State Laws Stand In Way Of Direct Online Car Sales
LOS ANGELES -- When the world's two largest automobile manufacturers --General Motors and Ford--announced Internet partnership deals with two of the biggest names on the Internet--America Online and Yahoo-- at a Detroit car expo, many analysts said it took the car companies one step closer to offering the ultimate point-and-click shopping experience: buying a car online.
In spite of the e-commerce revolution and the recent trend of alliances between Internet shopping portals and big consumer companies, the automakers have run into a raft of state and federal laws that essentially prohibit consumers from being able to buy and take delivery of cars online. But several online auto companies are campaigning to amend the laws in California and several other states.
"You may shop online, you may get prices online, but you may not buy online. Automobiles are protected items and they are things the state has interest in. But there is quiet lobbying going on everywhere," said Jay Gorman, executive vice president of the California Car Dealers Association.
The web partnerships with the carmakers would create millions of dollars in advertising revenue for Yahoo and AOL. Visitors to the portals would be able to customize the sites to tell them when their vehicles need servicing, process and update auto loans, receive technical advice and connect them to their nearest Ford and GM dealers.
The automakers say that in addition to basic services, they will be able to offer voice-activated Internet connections in their vehicles within the next year.
While these features would undoubtedly be useful to consumers, the ultimate goal of the automobile companies is to create a direct online sales presence, said John Malone, an automotive analyst for Morgan Stanley.
In California, Texas and about two dozen other states, new cars must be purchased from a licensed dealer. Manufacturers are prohibited from direct selling. But car companies want to create and nurture relations with repeat customers who know what they want and have the wherewithal to make a purchase; at the same time, Internet companies are eager to create a new online automobile market similar to existing book and clothing sales sites.
"The Internet has changed the economic model, and we would like to be able to, with our dealers, offer a variety of Internet purchasing opportunities to the consumer, whether they be new or used cars or other services," said John Mecke, Ford's director of legislative affairs.
According to the National Conference of State Legislatures, each state has its own set of laws governing automobile sales. California law bars people from purchasing cars online and effectively requires that a consumer go to a dealership to buy a car.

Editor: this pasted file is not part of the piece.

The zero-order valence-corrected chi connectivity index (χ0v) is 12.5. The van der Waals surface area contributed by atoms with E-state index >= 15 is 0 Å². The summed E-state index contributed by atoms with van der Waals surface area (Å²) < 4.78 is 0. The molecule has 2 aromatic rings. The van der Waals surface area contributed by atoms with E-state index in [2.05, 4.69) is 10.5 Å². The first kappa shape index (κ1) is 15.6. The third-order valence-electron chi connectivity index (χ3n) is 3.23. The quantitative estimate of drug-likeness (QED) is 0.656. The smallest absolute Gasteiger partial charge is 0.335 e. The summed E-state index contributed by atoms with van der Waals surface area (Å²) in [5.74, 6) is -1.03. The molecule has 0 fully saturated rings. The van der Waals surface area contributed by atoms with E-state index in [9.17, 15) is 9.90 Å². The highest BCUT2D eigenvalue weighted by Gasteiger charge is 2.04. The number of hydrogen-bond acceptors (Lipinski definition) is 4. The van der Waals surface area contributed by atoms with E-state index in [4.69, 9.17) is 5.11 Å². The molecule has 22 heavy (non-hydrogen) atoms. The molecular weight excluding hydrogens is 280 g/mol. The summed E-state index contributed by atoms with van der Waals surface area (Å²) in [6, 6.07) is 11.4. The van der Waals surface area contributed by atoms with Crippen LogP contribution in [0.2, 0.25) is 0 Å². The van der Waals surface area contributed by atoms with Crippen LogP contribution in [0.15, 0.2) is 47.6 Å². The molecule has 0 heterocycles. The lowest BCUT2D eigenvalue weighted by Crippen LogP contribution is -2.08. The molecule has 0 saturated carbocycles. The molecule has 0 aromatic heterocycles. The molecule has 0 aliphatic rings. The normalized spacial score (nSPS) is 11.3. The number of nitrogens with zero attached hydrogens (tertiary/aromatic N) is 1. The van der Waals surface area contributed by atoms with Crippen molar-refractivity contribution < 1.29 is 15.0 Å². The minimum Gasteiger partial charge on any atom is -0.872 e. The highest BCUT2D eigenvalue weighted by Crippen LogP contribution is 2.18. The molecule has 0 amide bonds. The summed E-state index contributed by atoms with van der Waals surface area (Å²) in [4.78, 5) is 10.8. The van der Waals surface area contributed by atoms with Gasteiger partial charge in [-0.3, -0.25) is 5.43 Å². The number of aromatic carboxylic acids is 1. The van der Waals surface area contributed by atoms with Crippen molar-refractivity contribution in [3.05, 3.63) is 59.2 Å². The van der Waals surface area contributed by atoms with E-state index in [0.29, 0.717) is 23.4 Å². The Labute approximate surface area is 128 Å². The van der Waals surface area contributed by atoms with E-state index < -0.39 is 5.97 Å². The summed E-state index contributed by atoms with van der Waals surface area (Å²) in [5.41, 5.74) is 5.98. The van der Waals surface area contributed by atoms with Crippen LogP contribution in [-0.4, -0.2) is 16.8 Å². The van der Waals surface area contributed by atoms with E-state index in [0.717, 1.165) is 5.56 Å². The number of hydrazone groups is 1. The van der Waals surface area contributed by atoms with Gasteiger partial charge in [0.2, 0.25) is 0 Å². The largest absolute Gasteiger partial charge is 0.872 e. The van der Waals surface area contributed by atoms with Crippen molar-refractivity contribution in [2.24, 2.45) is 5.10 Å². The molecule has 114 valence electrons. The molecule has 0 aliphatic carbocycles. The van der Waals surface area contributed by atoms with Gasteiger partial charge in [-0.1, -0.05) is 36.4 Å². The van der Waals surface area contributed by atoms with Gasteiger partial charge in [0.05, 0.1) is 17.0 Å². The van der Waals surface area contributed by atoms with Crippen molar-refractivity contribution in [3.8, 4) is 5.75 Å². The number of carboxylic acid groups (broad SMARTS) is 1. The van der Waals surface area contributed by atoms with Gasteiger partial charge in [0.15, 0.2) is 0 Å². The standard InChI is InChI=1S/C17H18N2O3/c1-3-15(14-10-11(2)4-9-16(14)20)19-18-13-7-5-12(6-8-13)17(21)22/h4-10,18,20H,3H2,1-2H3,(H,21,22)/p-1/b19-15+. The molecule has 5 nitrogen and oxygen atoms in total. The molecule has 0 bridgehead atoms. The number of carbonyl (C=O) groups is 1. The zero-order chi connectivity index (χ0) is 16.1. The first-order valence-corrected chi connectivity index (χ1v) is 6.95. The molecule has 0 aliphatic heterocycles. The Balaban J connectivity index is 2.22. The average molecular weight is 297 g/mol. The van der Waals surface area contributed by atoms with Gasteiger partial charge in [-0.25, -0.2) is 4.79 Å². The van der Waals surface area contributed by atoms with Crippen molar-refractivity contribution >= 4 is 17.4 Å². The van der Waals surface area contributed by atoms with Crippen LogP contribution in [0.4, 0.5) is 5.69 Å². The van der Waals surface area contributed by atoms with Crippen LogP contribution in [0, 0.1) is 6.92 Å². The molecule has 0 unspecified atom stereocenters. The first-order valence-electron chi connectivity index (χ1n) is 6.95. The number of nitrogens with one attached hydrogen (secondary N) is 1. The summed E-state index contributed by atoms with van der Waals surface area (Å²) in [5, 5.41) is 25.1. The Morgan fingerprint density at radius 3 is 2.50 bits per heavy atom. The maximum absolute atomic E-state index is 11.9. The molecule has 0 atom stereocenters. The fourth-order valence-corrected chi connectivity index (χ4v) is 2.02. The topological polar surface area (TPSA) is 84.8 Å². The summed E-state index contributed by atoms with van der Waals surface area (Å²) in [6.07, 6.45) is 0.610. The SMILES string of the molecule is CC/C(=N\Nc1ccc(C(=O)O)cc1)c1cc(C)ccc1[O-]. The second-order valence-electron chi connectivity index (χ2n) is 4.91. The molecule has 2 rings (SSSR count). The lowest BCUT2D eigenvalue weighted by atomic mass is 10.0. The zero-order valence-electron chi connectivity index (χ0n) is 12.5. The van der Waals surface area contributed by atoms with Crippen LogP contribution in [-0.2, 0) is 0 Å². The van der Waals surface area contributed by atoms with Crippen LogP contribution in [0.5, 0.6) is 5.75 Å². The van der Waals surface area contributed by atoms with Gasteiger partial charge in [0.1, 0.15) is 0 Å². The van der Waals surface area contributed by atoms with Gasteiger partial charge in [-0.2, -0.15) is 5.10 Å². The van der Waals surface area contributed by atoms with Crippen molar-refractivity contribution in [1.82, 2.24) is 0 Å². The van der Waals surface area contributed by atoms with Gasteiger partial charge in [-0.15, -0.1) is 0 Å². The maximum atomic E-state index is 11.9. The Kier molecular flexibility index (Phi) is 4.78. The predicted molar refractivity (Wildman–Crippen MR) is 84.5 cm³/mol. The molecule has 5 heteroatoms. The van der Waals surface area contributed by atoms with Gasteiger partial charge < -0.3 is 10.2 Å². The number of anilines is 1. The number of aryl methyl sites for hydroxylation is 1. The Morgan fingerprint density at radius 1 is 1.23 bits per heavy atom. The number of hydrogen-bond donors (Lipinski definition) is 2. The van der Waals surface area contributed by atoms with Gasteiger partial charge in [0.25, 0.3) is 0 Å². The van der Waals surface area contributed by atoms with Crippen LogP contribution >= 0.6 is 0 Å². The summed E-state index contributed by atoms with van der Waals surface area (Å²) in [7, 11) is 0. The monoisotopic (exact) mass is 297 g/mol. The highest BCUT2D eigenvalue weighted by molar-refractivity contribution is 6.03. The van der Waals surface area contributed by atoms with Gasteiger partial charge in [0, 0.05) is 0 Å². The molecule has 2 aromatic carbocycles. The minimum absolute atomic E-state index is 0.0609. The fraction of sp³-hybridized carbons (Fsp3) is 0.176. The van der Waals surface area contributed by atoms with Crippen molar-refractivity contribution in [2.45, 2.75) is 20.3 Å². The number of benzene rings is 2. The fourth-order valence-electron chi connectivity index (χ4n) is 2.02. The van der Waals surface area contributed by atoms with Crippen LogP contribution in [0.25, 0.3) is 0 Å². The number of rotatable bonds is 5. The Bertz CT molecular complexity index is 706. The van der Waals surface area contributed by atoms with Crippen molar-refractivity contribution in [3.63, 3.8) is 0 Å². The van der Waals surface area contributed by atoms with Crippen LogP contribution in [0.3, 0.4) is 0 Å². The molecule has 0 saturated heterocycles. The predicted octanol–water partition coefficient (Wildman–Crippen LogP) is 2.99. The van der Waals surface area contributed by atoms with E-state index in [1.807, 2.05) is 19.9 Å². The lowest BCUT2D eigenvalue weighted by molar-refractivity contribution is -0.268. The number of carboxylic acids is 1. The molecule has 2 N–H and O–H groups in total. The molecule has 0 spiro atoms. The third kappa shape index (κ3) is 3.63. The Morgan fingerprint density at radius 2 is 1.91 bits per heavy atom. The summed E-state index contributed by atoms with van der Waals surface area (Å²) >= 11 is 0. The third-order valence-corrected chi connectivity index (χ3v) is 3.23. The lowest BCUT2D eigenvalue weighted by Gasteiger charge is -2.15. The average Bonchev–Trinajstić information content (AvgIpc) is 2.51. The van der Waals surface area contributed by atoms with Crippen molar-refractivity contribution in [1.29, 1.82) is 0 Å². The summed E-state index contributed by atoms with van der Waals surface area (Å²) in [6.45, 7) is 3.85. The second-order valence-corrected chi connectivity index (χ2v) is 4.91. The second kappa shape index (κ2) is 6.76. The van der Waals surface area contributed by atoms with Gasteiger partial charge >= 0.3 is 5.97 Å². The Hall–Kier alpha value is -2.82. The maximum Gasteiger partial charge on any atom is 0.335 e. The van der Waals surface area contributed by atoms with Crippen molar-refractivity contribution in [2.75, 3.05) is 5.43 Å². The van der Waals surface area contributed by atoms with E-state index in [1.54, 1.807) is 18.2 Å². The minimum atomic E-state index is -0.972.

California law also protects a car dealer from a new franchise opening up within 10 miles of its location, regulates advertising of car prices and purchase terms, and prevents manufacturers from owning dealerships near other dealers.
While these regulations appear straightforward, other states have created confusing restrictions and loopholes. In Indiana, a dealer in a city with a population of more than 110,000 but less than 120,000 must get state approval to move to a new location. In North Carolina, franchised dealers are exempt from state excise taxes, whereas non-franchised dealers are not.
But according to industry experts, car manufacturers are teaming up with online auto companies (who act mainly as brokers or referral services) to amend state dealership laws to allow for the sale of new cars online.
Internet car firms have created cooperative arrangements with dealers to conform with current laws. Autobytel.com Inc., in Irvine, California, for example, gets paid by car dealers for providing leads to potential car buyers instead of being paid a fee for each car sold.
Under that arrangement, Autobytel.com is allowed to operate in compliance with Texas law. Autoweb.com, however, provides it service by referring customers to car brokers, which is illegal under Texas law.
So far, attempts by the auto manufacturers to skirt the franchise laws have been unsuccessful.
When Ford tried to set up an online program last month to sell used cars held by its dealers in Houston, it was shut down by Texas regulators. They concluded that the program violated laws against manufacturers selling cars, even though dealers held the vehicles and set the prices. Ford has filed suit in federal court to overturn the decision.
That does not mean, of course, that all car dealers are following the law.
"We know that it's been happening under the table, and the question has been raised formally, so we're looking into it," said Tom Novi, chief of the licensing branch of the California Department of Motor Vehicles.